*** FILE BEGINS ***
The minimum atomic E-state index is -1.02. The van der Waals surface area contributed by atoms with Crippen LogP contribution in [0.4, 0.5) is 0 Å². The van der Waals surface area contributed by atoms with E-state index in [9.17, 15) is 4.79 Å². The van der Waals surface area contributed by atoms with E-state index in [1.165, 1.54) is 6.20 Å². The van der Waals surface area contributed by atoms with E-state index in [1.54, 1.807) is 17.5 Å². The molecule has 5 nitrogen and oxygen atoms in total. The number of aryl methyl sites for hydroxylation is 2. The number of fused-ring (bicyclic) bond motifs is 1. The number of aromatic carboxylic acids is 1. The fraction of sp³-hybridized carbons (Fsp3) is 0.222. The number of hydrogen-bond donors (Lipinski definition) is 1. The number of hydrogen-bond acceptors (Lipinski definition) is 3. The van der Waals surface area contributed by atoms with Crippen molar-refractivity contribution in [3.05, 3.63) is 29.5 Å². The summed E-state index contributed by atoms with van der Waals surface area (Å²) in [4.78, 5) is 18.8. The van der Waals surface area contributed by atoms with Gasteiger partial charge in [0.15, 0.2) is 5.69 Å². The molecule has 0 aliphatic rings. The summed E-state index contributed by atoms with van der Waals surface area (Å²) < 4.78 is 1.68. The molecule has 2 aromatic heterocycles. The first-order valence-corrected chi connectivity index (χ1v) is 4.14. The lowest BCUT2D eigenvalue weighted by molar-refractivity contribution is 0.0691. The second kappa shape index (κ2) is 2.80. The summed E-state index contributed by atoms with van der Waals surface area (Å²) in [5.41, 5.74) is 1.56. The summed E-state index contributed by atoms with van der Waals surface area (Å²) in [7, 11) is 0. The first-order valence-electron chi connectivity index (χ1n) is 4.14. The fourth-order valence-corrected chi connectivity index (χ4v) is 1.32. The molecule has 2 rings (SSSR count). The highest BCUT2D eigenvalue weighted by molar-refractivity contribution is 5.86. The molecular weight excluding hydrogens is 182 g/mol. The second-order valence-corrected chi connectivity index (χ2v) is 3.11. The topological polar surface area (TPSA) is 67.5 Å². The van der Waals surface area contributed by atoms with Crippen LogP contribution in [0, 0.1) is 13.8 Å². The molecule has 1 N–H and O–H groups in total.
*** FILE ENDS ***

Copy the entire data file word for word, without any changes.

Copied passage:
The minimum atomic E-state index is -1.02. The van der Waals surface area contributed by atoms with Crippen LogP contribution in [0.4, 0.5) is 0 Å². The van der Waals surface area contributed by atoms with E-state index in [9.17, 15) is 4.79 Å². The van der Waals surface area contributed by atoms with E-state index in [1.165, 1.54) is 6.20 Å². The van der Waals surface area contributed by atoms with E-state index in [1.54, 1.807) is 17.5 Å². The molecule has 5 nitrogen and oxygen atoms in total. The number of aryl methyl sites for hydroxylation is 2. The number of fused-ring (bicyclic) bond motifs is 1. The number of aromatic carboxylic acids is 1. The fraction of sp³-hybridized carbons (Fsp3) is 0.222. The number of hydrogen-bond donors (Lipinski definition) is 1. The number of hydrogen-bond acceptors (Lipinski definition) is 3. The van der Waals surface area contributed by atoms with Crippen molar-refractivity contribution in [3.05, 3.63) is 29.5 Å². The summed E-state index contributed by atoms with van der Waals surface area (Å²) in [4.78, 5) is 18.8. The van der Waals surface area contributed by atoms with Gasteiger partial charge in [0.15, 0.2) is 5.69 Å². The molecule has 0 aliphatic rings. The summed E-state index contributed by atoms with van der Waals surface area (Å²) < 4.78 is 1.68. The molecule has 2 aromatic heterocycles. The first-order valence-corrected chi connectivity index (χ1v) is 4.14. The lowest BCUT2D eigenvalue weighted by molar-refractivity contribution is 0.0691. The second kappa shape index (κ2) is 2.80. The summed E-state index contributed by atoms with van der Waals surface area (Å²) in [5.41, 5.74) is 1.56. The summed E-state index contributed by atoms with van der Waals surface area (Å²) in [7, 11) is 0. The first-order valence-electron chi connectivity index (χ1n) is 4.14. The fourth-order valence-corrected chi connectivity index (χ4v) is 1.32. The molecule has 2 rings (SSSR count). The highest BCUT2D eigenvalue weighted by molar-refractivity contribution is 5.86. The molecular weight excluding hydrogens is 182 g/mol. The second-order valence-corrected chi connectivity index (χ2v) is 3.11. The topological polar surface area (TPSA) is 67.5 Å². The van der Waals surface area contributed by atoms with Crippen LogP contribution in [0, 0.1) is 13.8 Å². The molecule has 1 N–H and O–H groups in total.